Cameron suffers first major Commons defeat on EU budget vote

Tory rebels and Labour vote by 307 to 294 to support a real-terms cut in the EU budget.

It turns out that the government wasn't bluffing when it briefed that it would lose tonight's EU budget vote. David Cameron has just suffered his first major Commons defeat after Conservative rebels and Labour combined to vote in favour of a backbench Tory amendment (tabled by the aptly-named Mark Reckless) calling for a real-terms cut in the budget. MPs voted by 307 to 294 to support the motion, a majority of 13.

Since the vote was non-binding, the government's negotiating position remains unchanged - Cameron will go to Brussels on 22 November vowing to veto any above-inflation increase in the budget (the rebels, as I said, want him to go further and veto anything other than a real-terms cut). But the result is further evidence of just how divided the Tories now are on Europe. Fifty one of the party's MPs (excluding the tellers) voted against the government, making the rebellion larger than any before 2010, including the Maastricht revolts. The new Conservative chief whip, Sir George Young, has failed the first major test of his ability to control the party.

The result is also a significant victory for Ed Balls, who has long argued that Labour should seek to exploit Conservative divisions on Europe by forming tactical alliances with Tory rebels. While the party is vulnerable to the charge of opportunism, tonight's result will embolden those who argue that Labour should do all it can to maximise Cameron's discomfort in this area.

David Cameron gives his final press conference on the second day of an EU summit in Brussels earlier this month. Photograph: Getty Images.

George Eaton is political editor of the New Statesman.

Ukip's Nigel Farage and Paul Nuttall. Photo: Getty
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Is the general election 2017 the end of Ukip?

Ukip led the way to Brexit, but now the party is on less than 10 per cent in the polls. 

Ukip could be finished. Ukip has only ever had two MPs, but it held an outside influence on politics: without it, we’d probably never have had the EU referendum. But Brexit has turned Ukip into a single-issue party without an issue. Ukip’s sole remaining MP, Douglas Carswell, left the party in March 2017, and told Sky News’ Adam Boulton that there was “no point” to the party anymore.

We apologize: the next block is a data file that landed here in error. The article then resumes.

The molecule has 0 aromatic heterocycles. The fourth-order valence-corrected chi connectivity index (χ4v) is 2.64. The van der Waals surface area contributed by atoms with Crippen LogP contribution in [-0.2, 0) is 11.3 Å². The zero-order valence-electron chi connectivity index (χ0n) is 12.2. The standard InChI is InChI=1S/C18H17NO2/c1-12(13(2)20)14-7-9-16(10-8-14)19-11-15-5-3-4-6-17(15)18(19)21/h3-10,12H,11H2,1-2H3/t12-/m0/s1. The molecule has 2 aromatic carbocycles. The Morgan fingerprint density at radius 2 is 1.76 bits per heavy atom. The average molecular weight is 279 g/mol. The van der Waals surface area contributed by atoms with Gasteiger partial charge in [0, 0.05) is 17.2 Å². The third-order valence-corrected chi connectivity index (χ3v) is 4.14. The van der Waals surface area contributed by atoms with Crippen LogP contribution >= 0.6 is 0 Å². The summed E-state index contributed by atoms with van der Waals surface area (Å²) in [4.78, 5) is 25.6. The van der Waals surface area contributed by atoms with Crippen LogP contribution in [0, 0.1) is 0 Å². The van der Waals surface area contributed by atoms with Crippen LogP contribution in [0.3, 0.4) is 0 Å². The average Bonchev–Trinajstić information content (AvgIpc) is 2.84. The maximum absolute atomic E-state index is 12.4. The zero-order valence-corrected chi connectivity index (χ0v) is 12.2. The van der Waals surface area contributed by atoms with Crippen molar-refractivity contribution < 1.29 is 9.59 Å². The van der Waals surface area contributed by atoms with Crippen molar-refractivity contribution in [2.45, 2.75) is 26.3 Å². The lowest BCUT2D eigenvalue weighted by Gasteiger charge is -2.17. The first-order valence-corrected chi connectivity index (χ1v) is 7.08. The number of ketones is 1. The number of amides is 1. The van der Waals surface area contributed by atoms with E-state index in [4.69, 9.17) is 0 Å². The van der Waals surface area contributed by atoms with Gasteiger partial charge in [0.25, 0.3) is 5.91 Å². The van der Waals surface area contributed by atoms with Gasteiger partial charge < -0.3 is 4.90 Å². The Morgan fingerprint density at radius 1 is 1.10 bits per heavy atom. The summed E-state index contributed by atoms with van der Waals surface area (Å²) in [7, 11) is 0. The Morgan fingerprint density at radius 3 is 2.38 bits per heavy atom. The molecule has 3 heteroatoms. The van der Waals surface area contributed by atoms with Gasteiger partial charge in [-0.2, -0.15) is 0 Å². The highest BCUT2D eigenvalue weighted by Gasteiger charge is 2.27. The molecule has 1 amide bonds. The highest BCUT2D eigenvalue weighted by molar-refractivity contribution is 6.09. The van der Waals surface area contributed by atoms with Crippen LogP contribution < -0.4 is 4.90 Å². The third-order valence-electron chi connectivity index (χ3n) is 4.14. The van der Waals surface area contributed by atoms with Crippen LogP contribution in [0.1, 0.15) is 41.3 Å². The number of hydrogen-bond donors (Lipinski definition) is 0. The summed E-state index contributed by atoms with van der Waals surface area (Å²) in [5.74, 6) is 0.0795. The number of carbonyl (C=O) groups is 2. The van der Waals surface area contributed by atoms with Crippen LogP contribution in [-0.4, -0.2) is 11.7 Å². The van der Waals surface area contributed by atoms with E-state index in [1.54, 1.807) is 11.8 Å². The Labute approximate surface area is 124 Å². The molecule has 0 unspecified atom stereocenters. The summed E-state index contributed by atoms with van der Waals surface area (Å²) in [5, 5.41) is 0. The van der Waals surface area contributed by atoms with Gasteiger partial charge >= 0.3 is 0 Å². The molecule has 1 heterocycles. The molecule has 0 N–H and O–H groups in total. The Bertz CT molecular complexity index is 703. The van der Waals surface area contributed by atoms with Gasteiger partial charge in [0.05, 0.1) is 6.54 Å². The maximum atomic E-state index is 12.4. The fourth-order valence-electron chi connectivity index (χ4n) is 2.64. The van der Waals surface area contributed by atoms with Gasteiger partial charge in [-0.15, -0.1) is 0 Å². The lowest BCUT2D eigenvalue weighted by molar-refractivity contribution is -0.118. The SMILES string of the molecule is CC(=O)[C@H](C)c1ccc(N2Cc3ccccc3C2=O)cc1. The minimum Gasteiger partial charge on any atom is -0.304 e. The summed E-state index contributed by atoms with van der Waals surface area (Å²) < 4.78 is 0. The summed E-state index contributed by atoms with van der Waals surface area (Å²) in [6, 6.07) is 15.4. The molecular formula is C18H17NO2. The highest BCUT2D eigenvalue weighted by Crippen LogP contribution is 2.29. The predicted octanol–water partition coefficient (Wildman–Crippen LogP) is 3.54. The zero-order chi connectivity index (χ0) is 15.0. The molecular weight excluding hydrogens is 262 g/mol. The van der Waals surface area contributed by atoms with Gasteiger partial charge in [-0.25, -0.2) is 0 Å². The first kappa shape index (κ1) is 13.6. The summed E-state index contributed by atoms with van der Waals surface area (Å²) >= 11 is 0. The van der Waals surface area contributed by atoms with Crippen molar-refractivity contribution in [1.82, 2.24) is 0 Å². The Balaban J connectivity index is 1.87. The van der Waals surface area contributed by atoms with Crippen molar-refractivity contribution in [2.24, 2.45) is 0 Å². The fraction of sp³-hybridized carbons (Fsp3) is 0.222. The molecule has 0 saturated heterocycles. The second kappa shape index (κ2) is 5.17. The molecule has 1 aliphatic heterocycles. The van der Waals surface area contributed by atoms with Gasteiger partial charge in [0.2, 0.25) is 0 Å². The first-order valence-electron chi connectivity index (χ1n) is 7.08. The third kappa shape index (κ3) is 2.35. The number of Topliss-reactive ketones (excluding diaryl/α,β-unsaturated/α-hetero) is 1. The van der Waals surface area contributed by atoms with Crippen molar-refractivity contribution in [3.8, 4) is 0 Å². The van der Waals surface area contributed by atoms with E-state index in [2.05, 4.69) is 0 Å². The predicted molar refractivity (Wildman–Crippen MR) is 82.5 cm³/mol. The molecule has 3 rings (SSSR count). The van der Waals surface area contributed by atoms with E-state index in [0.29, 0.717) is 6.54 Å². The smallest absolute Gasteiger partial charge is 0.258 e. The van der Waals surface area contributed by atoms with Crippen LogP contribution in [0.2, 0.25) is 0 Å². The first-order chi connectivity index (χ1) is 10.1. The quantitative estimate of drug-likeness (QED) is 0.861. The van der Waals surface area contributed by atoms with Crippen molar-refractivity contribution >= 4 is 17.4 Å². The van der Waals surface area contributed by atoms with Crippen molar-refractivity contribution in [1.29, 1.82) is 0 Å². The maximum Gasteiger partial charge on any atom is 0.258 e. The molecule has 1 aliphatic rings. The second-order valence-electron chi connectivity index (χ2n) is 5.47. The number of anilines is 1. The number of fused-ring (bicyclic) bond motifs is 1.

Not everyone in Ukip has given up, though: Nigel Farage told Peston on Sunday that Ukip “will survive”, and current leader Paul Nuttall will be contesting a seat this year. But Ukip is standing in fewer constituencies than last time thanks to a shortage of both money and people. Who benefits if Ukip is finished? It’s likely to be the Tories. 

Is Ukip finished? 

What are Ukip's poll ratings?

Ukip’s poll ratings peaked in June 2016 at 16 per cent. Since the leave campaign’s success, that has steadily declined so that Ukip is going into the 2017 general election on 4 per cent, according to the latest polls. If the polls can be trusted, that’s a serious collapse.

Can Ukip get anymore MPs?

In the 2015 general election Ukip contested nearly every seat and got 13 per cent of the vote, making it the third biggest party (although is only returned one MP). Now Ukip is reportedly struggling to find candidates and could stand in as few as 100 seats. Ukip leader Paul Nuttall will stand in Boston and Skegness, but both ex-leader Nigel Farage and donor Arron Banks have ruled themselves out of running this time.

How many members does Ukip have?

Ukip’s membership declined from 45,994 at the 2015 general election to 39,000 in 2016. That’s a worrying sign for any political party, which relies on grassroots memberships to put in the campaigning legwork.

What does Ukip's decline mean for Labour and the Conservatives? 

The rise of Ukip took votes from both the Conservatives and Labour, with a nationalist message that appealed to disaffected voters from both right and left. But the decline of Ukip only seems to be helping the Conservatives. Stephen Bush has written about how in Wales voting Ukip seems to have been a gateway drug for traditional Labour voters who are now backing the mainstream right; so the voters Ukip took from the Conservatives are reverting to the Conservatives, and the ones they took from Labour are transferring to the Conservatives too.

Ukip might be finished as an electoral force, but its influence on the rest of British politics will be felt for many years yet. 

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